You have a disagreement with a colleague, which pushes you over the edge after a long couple of working weeks.


You burst into the managers office and demand that changes be made to your department, in turn naming and shaming several employees in the process.

Different approaches yield different consequences as a result - although every situation is different from the next, the end result must always be taken into consideration.

Have you had to negotiate in difficult situations previously? How did you approach and undertake this?

Saturday, 9 March 2013

Bullying in Schools: Finding the right approach.


1. A person who uses strength or power to harm or intimidate those who are weaker

The word bully (or term bullied) can bring back memories of a negative kind for a large deal of people - be it through personal experiences, or that of their children, partner or friends. The bleak reality is that bullying is something that will always exist in society, most noticeably in schools.  

"A person is bullied when he or she is exposed, regularly and over-time, to negative actions on the part of one or more persons" (Olweus - cited in Besag - 1989, p1)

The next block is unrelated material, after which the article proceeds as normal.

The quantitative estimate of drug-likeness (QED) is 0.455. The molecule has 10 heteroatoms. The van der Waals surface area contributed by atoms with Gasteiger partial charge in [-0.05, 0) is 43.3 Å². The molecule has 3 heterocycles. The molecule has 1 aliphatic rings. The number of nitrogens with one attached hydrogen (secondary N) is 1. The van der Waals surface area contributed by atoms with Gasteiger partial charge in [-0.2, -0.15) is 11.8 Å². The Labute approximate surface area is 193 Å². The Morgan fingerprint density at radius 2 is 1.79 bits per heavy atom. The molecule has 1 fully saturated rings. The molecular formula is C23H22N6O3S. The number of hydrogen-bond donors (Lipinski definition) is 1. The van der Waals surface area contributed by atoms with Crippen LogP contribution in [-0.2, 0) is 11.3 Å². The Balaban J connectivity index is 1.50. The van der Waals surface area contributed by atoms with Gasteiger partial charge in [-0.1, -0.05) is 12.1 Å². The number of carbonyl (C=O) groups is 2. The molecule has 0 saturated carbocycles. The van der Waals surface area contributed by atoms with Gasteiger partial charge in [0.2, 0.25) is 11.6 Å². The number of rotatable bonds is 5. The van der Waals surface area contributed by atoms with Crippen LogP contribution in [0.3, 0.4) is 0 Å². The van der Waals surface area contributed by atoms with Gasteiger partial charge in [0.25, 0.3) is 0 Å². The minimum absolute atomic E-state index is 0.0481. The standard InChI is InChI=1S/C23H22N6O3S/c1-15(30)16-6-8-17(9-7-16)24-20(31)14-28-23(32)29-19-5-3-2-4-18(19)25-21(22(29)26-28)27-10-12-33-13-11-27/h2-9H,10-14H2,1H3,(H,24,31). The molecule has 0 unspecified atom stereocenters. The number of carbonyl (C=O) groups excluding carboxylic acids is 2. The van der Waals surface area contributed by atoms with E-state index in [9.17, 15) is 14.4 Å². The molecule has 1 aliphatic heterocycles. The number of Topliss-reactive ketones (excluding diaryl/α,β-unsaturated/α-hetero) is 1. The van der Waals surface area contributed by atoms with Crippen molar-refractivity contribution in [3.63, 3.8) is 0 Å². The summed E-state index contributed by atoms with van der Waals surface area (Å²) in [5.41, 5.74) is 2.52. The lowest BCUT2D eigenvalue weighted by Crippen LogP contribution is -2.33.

I myself know of victims of bullying during school years, with the course of action taken in the majority of cases by the schools involved being insufficient in bringing about a permanent change. In one particular long-term case of bullying, the schools decided path to resolution involved speaking to the bullies' parents - a questionable approach. I say this with the following mindset; if a child is fearless enough to antagonise a fellow pupil, then surely they are deserving of the consequences?

A handful of organisations that combine campaigning with the assisting of bullying victims.
My opinion in regards to the aforementioned case is not to be misinterpreted as a generalisation of how all educational establishments deal with bullying - it is merely an example of what I think was poorly made decision. To truly and efficiently begin to tackle a bullying situation, I believe a comprehensive understanding of the conflict occurring should be transferred from the victim to an appropriate figure.